Jumping is faster than walking but not twice as fast and I wanted a finagle factor so there’s a place to set one.  I’m math-impaired (really) so my formulas aren’t always mathematically sound.  They work for the game though.

Next time, I’ll talk about scrolling the scenery.

It’s a snap!

Snap is a programming language that is intended to teach programming concepts without the pesky need to learn syntax.  If you’ve ever worked with Legos, K’nex, Erector or other component systems, it’s a similar concept.  Sounds easy, right?  It’s harder than it looks.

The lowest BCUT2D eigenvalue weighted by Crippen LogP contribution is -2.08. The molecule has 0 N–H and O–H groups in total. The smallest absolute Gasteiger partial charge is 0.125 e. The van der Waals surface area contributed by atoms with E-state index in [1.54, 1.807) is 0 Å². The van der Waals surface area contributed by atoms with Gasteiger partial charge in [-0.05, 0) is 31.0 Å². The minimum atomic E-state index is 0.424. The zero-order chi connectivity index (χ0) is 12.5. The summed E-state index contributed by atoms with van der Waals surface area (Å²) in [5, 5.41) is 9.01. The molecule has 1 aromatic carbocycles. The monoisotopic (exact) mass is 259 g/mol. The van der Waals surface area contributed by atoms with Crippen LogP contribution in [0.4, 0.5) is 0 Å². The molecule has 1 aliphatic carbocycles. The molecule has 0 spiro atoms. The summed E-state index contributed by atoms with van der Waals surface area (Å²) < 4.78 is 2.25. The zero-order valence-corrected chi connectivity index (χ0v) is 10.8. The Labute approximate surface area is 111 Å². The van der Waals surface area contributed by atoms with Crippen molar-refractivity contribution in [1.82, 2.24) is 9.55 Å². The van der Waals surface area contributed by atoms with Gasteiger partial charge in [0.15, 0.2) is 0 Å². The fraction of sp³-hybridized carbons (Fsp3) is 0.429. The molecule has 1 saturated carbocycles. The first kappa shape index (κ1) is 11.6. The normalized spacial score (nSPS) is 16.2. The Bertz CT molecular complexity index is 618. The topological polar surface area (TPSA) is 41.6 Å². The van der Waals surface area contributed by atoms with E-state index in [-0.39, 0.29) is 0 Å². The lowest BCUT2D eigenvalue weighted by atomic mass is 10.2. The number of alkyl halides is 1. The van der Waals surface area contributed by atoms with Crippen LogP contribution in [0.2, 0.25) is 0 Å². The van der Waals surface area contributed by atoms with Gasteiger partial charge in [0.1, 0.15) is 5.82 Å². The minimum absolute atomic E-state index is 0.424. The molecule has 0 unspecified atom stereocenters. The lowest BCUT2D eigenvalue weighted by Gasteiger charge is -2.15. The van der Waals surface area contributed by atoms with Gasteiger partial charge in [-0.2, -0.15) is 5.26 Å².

Here’s the screenshot of Snap, which can be run entirely online.The area on the left is the set of blocks you can pick from; at the top there are eight options for sets of blocks you can have displayed there.  The default is the first one, Motion.

So, when I loaded Snap for the first time, I did what any respectable programmer would do—I set about writing a “Hello, world” program in Snap.  Oh, my!  Where to begin.  Well, you need to start the program and you need to “say” the text “Hello, world!” and you need to end the program.  Well it turns out the start and end stuff is under Control.  The stuff to say things is under Looks.  And the stuff to tell it, no, you can stop saying it already (forever is an option but ewww!) is under Controls too but the condition you need to test is under Sensing.